Overtime Pay in Idaho
Just as most employees in Idaho are entitled to a minimum wage (at least $7.25 per hour), most are also entitled to overtime pay, which under federal law is "time-and-a-half" wages for each time worked beyond 40 hours each week. Overtime pay was established by the Fair Labor Standards Act (FLSA) in 1938, which grants overtime pay to covered, nonexempt employees in Idaho under federal law. For example, if an Idaho employee earns $10 an hour, he or she must be paid $15 an hour for each worked hour each week beyond 40. The question is whether the employee worked more than 40 hours, not whether the employee worked at a time outside of normal working hours, such as a weekend or a holiday.
Unlike some states, Idaho has not set other triggers for overtime pay. For instance, some states apply daily overtime after the first 8 hours of work.Coverage of the Fair Labor Standards Act (FLSA)
Under the FLSA, Idaho employees who are “engaged in commerce” are covered employees and are in most circumstances entitled to overtime pay. U.S. law further explains that an employee is engaged in commerce if he or she does work “involving or related to the movement of persons or things” between state lines or overseas. For instance, the following Idaho employees are considered to be engaged in commerce for purposes of the FLSA:
- An employee in Idaho who uses a telephone, the U.S. mail, or e-mail to communicate with persons in another state.
- An employee in Idaho who drives or flies to another state as part of his job duties.
- An employee in Idaho who unloads goods coming from an out-of-state supplier.
- An employee in Idaho, such as a cashier or waitress, who uses an electronic device to authorize a credit card purchase.
In reality, there are few Idaho employees who are not engaged in commerce for purposes of the FLSA. The term commerce is construed quite broadly, so most employees in Idaho are protected by the protections in the FLSA, including overtime pay.Idaho Employee Exemptions to Overtime Pay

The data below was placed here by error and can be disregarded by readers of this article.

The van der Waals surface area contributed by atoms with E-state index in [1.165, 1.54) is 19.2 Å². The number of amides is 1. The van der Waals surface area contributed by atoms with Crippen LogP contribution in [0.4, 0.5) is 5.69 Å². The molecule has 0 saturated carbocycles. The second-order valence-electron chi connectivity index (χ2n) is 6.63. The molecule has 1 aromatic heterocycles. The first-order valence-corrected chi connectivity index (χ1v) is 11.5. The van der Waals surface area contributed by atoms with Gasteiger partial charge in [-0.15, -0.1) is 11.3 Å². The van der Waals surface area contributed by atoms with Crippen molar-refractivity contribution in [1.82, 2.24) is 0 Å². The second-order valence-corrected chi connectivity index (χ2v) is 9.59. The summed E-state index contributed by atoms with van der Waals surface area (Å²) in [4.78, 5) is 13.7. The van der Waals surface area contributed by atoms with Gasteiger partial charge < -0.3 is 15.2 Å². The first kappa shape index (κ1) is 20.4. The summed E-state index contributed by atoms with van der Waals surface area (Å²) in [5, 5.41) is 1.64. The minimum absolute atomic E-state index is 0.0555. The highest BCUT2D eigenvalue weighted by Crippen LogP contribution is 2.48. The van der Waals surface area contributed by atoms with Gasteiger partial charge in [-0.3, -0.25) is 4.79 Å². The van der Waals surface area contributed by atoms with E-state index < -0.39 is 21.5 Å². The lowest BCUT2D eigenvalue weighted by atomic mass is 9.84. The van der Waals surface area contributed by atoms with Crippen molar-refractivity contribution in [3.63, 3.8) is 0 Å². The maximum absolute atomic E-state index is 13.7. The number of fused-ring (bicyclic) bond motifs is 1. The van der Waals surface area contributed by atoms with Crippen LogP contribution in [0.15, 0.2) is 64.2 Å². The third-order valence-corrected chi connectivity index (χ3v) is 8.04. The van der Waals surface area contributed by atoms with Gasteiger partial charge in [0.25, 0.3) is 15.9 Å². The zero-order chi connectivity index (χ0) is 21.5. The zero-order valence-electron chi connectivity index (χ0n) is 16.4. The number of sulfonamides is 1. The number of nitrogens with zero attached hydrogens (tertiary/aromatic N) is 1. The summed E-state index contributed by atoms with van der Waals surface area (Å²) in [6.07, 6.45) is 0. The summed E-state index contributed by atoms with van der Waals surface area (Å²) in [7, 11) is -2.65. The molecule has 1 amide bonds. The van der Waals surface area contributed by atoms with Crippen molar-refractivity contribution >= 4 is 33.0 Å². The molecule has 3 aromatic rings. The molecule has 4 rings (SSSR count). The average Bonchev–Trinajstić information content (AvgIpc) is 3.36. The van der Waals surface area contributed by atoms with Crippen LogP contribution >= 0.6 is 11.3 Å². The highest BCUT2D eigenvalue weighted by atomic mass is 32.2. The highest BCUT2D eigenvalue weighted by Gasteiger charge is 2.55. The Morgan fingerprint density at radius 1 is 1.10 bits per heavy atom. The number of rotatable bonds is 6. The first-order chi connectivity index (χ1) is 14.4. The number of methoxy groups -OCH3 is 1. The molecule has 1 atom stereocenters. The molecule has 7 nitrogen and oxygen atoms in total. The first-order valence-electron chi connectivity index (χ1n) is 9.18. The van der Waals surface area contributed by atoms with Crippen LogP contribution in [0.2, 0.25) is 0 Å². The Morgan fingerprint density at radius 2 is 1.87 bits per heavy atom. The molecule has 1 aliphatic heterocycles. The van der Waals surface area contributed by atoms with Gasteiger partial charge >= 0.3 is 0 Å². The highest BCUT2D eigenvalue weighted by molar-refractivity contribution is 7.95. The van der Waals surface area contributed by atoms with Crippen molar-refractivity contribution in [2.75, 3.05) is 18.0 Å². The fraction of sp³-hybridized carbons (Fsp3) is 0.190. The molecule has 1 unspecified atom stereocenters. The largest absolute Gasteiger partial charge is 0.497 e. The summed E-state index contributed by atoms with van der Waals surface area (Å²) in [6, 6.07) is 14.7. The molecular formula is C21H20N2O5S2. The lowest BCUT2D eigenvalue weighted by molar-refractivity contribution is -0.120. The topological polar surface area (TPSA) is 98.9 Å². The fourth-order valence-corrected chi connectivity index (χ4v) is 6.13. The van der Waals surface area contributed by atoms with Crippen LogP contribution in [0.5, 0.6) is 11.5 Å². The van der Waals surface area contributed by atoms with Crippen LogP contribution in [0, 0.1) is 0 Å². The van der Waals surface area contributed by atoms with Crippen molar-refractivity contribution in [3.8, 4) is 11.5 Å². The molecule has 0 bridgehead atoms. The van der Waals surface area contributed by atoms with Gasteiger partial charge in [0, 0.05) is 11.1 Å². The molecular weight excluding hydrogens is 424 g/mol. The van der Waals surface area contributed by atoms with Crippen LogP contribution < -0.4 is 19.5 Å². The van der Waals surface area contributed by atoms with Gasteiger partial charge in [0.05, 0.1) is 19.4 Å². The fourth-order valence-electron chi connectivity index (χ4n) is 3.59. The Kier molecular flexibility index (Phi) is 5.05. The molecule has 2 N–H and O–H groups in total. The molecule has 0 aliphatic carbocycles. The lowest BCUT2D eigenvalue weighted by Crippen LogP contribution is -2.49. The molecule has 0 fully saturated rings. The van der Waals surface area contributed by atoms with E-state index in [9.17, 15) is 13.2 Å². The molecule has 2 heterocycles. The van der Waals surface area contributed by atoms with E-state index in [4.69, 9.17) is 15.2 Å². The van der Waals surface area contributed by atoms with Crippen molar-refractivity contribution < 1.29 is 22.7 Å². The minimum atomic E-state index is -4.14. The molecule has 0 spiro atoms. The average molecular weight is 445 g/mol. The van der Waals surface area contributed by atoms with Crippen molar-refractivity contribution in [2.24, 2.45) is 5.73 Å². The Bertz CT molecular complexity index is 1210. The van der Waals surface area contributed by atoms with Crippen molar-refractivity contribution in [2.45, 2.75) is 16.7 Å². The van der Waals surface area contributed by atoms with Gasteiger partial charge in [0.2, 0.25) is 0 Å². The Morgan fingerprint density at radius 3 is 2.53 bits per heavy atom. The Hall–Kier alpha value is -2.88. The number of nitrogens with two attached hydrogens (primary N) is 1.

Not all Idaho employers who hire employees engaged in commerce must pay overtime to their employees. The FLSA exempts employers from paying overtime pay (and minimum wage) to employees employed as bona fide executive, administrative, professional, and outside sales employees. In addition, certain computer employees are exempt from overtime pay. To be exempted, an Idaho employee must usually meet certain tests concerning his or her job duties, and he or she generally cannot be paid less than $455 a week.
A recent controversy sparked in 2004 under what was known as the “FairPay” initiative under President George Bush. This legislation changed the definition of “overtime exempt employees” so that many low-level managers and supervisors were reclassified as “executives,” which resulted in millions of U.S. workers being exempt from overtime pay.
To understand what rights or duties you have as an Idaho employer or employee, it may be useful to talk with a lawyer.Policy and History of Overtime Pay
Prior to the overtime protections in the FLSA in 1938, many Idaho and U.S. workers could be subjected to long and brutal hours without additional compensation. For example, blue-collar employees who worked in the industrial setting were often required to work up to 16 hours each day. In 1938, however, President Franklin D. Roosevelt fulfilled a campaign promise to address this and other problems faced by U.S. workers. One of the purposes of the overtime provision of the FLSA was to encourage employers to hire more individuals rather than requiring fewer employees to work more. In addition to overtime pay, the FLSA provided minimum wage to employees, and it also provided for labor safety regulations.Let Us Help
If you are an Idaho employer who has questions regarding its requirements for overtime pay, our team of Idaho Employment and Labor Law attorneys at Racine Olson can help. Call us toll-free at 877.232.6101 or 208.232.6101 for a consultation with one of our various Idaho Employment and Labor Law attorneys. You can also send us an e-mail at firstname.lastname@example.org. We will do everything we can to solve your unique problems.